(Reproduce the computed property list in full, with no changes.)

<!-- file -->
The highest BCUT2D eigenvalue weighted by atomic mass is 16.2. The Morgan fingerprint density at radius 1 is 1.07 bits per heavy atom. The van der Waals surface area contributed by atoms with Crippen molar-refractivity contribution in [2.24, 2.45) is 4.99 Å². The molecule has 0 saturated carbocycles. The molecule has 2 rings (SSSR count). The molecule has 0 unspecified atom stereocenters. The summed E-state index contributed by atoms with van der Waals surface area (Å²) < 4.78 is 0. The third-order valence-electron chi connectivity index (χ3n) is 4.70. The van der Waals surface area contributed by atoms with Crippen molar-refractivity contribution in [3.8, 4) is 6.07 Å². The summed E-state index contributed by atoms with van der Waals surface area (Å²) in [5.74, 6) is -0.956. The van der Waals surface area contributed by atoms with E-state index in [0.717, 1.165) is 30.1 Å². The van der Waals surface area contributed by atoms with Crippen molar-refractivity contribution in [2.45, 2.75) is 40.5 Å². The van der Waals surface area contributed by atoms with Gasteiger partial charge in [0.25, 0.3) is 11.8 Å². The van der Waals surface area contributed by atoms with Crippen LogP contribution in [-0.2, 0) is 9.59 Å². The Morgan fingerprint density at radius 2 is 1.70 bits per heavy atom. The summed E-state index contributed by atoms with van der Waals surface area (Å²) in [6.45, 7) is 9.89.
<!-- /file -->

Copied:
The highest BCUT2D eigenvalue weighted by atomic mass is 16.2. The Morgan fingerprint density at radius 1 is 1.07 bits per heavy atom. The van der Waals surface area contributed by atoms with Crippen molar-refractivity contribution in [2.24, 2.45) is 4.99 Å². The molecule has 0 saturated carbocycles. The molecule has 2 rings (SSSR count). The molecule has 0 unspecified atom stereocenters. The summed E-state index contributed by atoms with van der Waals surface area (Å²) < 4.78 is 0. The third-order valence-electron chi connectivity index (χ3n) is 4.70. The van der Waals surface area contributed by atoms with Crippen molar-refractivity contribution in [3.8, 4) is 6.07 Å². The summed E-state index contributed by atoms with van der Waals surface area (Å²) in [5.74, 6) is -0.956. The van der Waals surface area contributed by atoms with E-state index in [0.717, 1.165) is 30.1 Å². The van der Waals surface area contributed by atoms with Crippen molar-refractivity contribution in [2.45, 2.75) is 40.5 Å². The van der Waals surface area contributed by atoms with Gasteiger partial charge in [0.25, 0.3) is 11.8 Å². The van der Waals surface area contributed by atoms with Crippen LogP contribution in [-0.2, 0) is 9.59 Å². The Morgan fingerprint density at radius 2 is 1.70 bits per heavy atom. The summed E-state index contributed by atoms with van der Waals surface area (Å²) in [6.45, 7) is 9.89.